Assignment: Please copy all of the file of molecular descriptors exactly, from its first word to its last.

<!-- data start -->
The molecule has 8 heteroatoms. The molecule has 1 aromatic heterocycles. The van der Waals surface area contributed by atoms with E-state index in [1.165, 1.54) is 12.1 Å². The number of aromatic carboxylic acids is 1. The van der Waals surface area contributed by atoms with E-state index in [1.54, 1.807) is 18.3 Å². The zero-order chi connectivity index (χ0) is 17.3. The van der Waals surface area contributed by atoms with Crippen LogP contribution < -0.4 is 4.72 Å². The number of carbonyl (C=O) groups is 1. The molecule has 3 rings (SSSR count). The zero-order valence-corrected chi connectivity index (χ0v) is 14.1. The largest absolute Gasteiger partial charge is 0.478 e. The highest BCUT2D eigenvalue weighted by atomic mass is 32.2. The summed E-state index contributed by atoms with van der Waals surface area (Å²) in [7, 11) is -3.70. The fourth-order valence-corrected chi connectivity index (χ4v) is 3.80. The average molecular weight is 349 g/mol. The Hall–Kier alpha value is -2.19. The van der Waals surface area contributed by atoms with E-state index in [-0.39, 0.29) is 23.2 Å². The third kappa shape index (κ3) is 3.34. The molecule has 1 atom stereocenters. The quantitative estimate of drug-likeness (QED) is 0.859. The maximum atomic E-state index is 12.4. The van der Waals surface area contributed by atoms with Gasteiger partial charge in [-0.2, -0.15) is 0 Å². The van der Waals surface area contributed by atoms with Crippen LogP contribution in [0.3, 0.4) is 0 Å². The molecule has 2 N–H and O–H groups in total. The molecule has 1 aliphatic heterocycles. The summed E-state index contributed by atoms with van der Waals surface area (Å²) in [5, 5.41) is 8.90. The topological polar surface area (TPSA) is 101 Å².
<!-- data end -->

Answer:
The molecule has 8 heteroatoms. The molecule has 1 aromatic heterocycles. The van der Waals surface area contributed by atoms with E-state index in [1.165, 1.54) is 12.1 Å². The number of aromatic carboxylic acids is 1. The van der Waals surface area contributed by atoms with E-state index in [1.54, 1.807) is 18.3 Å². The zero-order chi connectivity index (χ0) is 17.3. The van der Waals surface area contributed by atoms with Crippen LogP contribution < -0.4 is 4.72 Å². The number of carbonyl (C=O) groups is 1. The molecule has 3 rings (SSSR count). The zero-order valence-corrected chi connectivity index (χ0v) is 14.1. The largest absolute Gasteiger partial charge is 0.478 e. The highest BCUT2D eigenvalue weighted by atomic mass is 32.2. The summed E-state index contributed by atoms with van der Waals surface area (Å²) in [7, 11) is -3.70. The fourth-order valence-corrected chi connectivity index (χ4v) is 3.80. The average molecular weight is 349 g/mol. The Hall–Kier alpha value is -2.19. The van der Waals surface area contributed by atoms with E-state index in [-0.39, 0.29) is 23.2 Å². The third kappa shape index (κ3) is 3.34. The molecule has 1 atom stereocenters. The quantitative estimate of drug-likeness (QED) is 0.859. The maximum atomic E-state index is 12.4. The van der Waals surface area contributed by atoms with Gasteiger partial charge in [-0.2, -0.15) is 0 Å². The van der Waals surface area contributed by atoms with Crippen LogP contribution in [0.3, 0.4) is 0 Å². The molecule has 2 N–H and O–H groups in total. The molecule has 1 aliphatic heterocycles. The summed E-state index contributed by atoms with van der Waals surface area (Å²) in [5, 5.41) is 8.90. The topological polar surface area (TPSA) is 101 Å².